But this slime permeated with gold and perfumes, this careless indifference to all things, these unbridled passions, these religious beliefs cast into that heart like diamonds into mire, this life begun, and ended, in a hospital, these gambling chances transferred to the soul, to the very existence,—in short, this great alchemy, for which vice lit the fire beneath the crucible in which fortunes were melted up and the gold of ancestors and the honor of great names evaporated, proceeded from a cause, a particular heredity, faithfully transmitted from mother to daughter since the middle ages. The name of this woman was La Marana. In her family, existing solely in the female line, the idea, person, name and power of a father had been completely unknown since the thirteenth century. The name Marana was to her what the designation of Stuart is to the celebrated royal race of Scotland, a name of distinction substituted for the patronymic name by the constant heredity of the same office devolving on the family.
Formerly, in France, Spain, and Italy, when those three countries had, in the fourteenth and fifteenth centuries, mutual interests which united and disunited them by perpetual warfare, the name Marana served to express in its general sense, a prostitute. In those days women of that sort had a certain rank in the world of which nothing in our day can give an idea. Ninon de l’Enclos and Marian Delorme have alone played, in France, the role of the Imperias, Catalinas, and Maranas who, in preceding centuries, gathered around them the cassock, gown, and sword. An Imperia built I forget which church in Rome in a frenzy of repentance, as Rhodope built, in earlier times, a pyramid in Egypt. The name Marana, inflicted at first as a disgrace upon the singular family with which we are now concerned, had ended by becoming its veritable name and by ennobling its vice by incontestable antiquity.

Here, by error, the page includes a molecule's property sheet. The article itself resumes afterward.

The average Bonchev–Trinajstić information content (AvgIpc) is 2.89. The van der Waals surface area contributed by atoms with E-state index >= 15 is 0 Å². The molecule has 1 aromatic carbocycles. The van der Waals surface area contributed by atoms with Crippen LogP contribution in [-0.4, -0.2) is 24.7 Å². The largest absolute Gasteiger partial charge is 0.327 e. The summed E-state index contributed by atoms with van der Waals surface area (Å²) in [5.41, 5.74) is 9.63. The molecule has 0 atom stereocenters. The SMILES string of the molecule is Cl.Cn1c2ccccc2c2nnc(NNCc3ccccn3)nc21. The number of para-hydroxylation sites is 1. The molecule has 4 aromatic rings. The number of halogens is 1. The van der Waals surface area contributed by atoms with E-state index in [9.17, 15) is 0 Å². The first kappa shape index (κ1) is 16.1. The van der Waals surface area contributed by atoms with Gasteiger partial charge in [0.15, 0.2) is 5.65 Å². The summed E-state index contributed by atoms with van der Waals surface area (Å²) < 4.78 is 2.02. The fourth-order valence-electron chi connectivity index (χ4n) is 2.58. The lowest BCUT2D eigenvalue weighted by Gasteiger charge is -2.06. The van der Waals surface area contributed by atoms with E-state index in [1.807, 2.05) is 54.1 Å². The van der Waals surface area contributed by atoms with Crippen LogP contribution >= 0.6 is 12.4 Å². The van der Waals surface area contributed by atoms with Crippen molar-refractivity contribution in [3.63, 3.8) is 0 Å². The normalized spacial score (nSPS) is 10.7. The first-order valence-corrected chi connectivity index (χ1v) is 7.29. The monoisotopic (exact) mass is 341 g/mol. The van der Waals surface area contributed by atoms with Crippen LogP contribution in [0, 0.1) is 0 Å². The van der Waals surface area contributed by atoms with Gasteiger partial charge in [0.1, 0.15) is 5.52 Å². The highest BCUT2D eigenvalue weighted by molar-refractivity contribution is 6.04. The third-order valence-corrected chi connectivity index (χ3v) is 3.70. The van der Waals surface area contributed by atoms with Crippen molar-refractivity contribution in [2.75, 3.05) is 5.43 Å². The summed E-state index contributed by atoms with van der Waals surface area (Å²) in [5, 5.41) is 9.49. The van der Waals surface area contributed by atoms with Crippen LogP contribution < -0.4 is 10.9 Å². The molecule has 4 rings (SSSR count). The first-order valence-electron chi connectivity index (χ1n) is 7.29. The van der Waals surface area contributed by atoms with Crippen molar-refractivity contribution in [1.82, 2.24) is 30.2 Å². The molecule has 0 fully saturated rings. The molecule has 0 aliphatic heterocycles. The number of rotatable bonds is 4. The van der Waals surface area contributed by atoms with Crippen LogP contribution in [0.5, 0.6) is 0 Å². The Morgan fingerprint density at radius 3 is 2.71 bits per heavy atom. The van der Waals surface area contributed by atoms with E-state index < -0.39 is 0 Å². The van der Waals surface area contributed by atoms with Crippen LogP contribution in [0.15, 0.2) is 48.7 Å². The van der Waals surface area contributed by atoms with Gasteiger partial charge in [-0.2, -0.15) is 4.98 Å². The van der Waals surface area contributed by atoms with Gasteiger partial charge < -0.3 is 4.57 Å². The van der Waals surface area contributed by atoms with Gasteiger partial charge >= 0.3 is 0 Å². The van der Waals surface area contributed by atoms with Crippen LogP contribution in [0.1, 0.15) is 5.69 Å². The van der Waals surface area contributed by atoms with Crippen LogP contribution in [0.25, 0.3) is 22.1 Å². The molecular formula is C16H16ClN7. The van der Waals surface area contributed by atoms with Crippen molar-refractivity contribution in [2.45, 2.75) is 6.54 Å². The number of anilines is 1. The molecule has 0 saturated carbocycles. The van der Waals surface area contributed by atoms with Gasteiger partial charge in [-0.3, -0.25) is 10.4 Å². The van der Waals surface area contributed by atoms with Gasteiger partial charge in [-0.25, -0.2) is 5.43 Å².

One day, a day of opulence or of penury I know not which, for this event was a secret between herself and God, but assuredly it was in a moment of repentance and melancholy, this Marana of the nineteenth century stood with her feet in the slime and her head raised to heaven. She cursed the blood in her veins, she cursed herself, she trembled lest she should have a daughter, and she swore, as such women swear, on the honor and with the will of the galleys—the firmest will, the most scrupulous honor that there is on earth—she swore, before an altar, and believing in that altar, to make her daughter a virtuous creature, a saint, and thus to gain, after that long line of lost women, criminals in love, an angel in heaven for them all.